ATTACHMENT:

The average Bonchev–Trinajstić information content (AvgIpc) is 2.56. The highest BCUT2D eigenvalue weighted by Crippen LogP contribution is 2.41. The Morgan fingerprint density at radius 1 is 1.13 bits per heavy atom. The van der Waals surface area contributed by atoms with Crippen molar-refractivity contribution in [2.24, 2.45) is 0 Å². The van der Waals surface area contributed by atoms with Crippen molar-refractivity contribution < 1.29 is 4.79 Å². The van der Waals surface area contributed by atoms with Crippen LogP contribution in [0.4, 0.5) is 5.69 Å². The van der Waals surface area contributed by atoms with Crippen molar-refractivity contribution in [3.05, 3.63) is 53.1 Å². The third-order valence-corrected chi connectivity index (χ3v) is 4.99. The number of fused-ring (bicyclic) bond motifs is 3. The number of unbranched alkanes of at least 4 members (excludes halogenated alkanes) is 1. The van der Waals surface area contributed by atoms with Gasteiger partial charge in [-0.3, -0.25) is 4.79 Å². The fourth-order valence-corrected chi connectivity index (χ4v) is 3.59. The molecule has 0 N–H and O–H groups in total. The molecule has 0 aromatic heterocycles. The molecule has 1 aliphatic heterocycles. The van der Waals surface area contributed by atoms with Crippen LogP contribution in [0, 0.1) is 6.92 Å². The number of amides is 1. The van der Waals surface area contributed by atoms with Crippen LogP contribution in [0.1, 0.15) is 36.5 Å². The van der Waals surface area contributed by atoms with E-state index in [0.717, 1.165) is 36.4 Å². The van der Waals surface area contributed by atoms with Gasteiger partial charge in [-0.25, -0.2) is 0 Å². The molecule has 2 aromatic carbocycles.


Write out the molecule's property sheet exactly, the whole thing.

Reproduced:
The average Bonchev–Trinajstić information content (AvgIpc) is 2.56. The highest BCUT2D eigenvalue weighted by Crippen LogP contribution is 2.41. The Morgan fingerprint density at radius 1 is 1.13 bits per heavy atom. The van der Waals surface area contributed by atoms with Crippen molar-refractivity contribution in [2.24, 2.45) is 0 Å². The van der Waals surface area contributed by atoms with Crippen molar-refractivity contribution < 1.29 is 4.79 Å². The van der Waals surface area contributed by atoms with Crippen LogP contribution in [0.4, 0.5) is 5.69 Å². The van der Waals surface area contributed by atoms with Crippen molar-refractivity contribution in [3.05, 3.63) is 53.1 Å². The third-order valence-corrected chi connectivity index (χ3v) is 4.99. The number of fused-ring (bicyclic) bond motifs is 3. The number of unbranched alkanes of at least 4 members (excludes halogenated alkanes) is 1. The van der Waals surface area contributed by atoms with Gasteiger partial charge in [-0.3, -0.25) is 4.79 Å². The fourth-order valence-corrected chi connectivity index (χ4v) is 3.59. The molecule has 0 N–H and O–H groups in total. The molecule has 0 aromatic heterocycles. The molecule has 1 aliphatic heterocycles. The van der Waals surface area contributed by atoms with Crippen LogP contribution in [0, 0.1) is 6.92 Å². The number of amides is 1. The van der Waals surface area contributed by atoms with Crippen LogP contribution in [0.1, 0.15) is 36.5 Å². The van der Waals surface area contributed by atoms with E-state index in [0.717, 1.165) is 36.4 Å². The van der Waals surface area contributed by atoms with Gasteiger partial charge in [-0.25, -0.2) is 0 Å². The molecule has 2 aromatic carbocycles.